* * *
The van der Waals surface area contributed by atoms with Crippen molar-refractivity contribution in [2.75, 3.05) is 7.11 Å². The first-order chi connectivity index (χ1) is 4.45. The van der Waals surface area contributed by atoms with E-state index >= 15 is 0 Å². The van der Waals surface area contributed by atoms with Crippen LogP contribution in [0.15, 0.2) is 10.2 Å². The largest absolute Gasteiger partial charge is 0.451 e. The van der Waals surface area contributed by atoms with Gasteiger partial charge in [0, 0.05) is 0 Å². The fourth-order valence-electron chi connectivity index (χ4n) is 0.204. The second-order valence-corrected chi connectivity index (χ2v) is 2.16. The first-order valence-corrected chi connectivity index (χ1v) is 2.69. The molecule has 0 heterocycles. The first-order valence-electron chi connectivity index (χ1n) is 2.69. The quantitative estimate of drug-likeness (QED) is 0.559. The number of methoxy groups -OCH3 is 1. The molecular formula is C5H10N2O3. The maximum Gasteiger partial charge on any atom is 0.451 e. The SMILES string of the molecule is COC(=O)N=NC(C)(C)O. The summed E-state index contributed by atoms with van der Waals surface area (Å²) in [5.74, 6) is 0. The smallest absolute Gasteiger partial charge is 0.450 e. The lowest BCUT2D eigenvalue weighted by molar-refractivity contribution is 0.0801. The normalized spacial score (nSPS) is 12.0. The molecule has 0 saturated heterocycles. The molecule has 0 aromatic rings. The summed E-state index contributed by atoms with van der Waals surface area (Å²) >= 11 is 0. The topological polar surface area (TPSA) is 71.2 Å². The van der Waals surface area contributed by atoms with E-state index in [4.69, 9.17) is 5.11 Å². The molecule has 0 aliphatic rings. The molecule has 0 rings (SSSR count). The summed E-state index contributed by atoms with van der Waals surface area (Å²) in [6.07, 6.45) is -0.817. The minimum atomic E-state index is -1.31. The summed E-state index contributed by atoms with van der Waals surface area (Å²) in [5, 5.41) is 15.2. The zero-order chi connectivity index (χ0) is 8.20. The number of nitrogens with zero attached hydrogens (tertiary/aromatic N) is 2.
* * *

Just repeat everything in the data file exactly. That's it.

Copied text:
The van der Waals surface area contributed by atoms with Crippen molar-refractivity contribution in [2.75, 3.05) is 7.11 Å². The first-order chi connectivity index (χ1) is 4.45. The van der Waals surface area contributed by atoms with E-state index >= 15 is 0 Å². The van der Waals surface area contributed by atoms with Crippen LogP contribution in [0.15, 0.2) is 10.2 Å². The largest absolute Gasteiger partial charge is 0.451 e. The van der Waals surface area contributed by atoms with Gasteiger partial charge in [0, 0.05) is 0 Å². The fourth-order valence-electron chi connectivity index (χ4n) is 0.204. The second-order valence-corrected chi connectivity index (χ2v) is 2.16. The first-order valence-corrected chi connectivity index (χ1v) is 2.69. The molecule has 0 heterocycles. The first-order valence-electron chi connectivity index (χ1n) is 2.69. The quantitative estimate of drug-likeness (QED) is 0.559. The number of methoxy groups -OCH3 is 1. The molecular formula is C5H10N2O3. The maximum Gasteiger partial charge on any atom is 0.451 e. The SMILES string of the molecule is COC(=O)N=NC(C)(C)O. The summed E-state index contributed by atoms with van der Waals surface area (Å²) in [5.74, 6) is 0. The smallest absolute Gasteiger partial charge is 0.450 e. The lowest BCUT2D eigenvalue weighted by molar-refractivity contribution is 0.0801. The normalized spacial score (nSPS) is 12.0. The molecule has 0 saturated heterocycles. The molecule has 0 aromatic rings. The summed E-state index contributed by atoms with van der Waals surface area (Å²) >= 11 is 0. The topological polar surface area (TPSA) is 71.2 Å². The van der Waals surface area contributed by atoms with E-state index in [4.69, 9.17) is 5.11 Å². The molecule has 0 aliphatic rings. The molecule has 0 rings (SSSR count). The summed E-state index contributed by atoms with van der Waals surface area (Å²) in [6.07, 6.45) is -0.817. The minimum atomic E-state index is -1.31. The summed E-state index contributed by atoms with van der Waals surface area (Å²) in [5, 5.41) is 15.2. The zero-order chi connectivity index (χ0) is 8.20. The number of nitrogens with zero attached hydrogens (tertiary/aromatic N) is 2.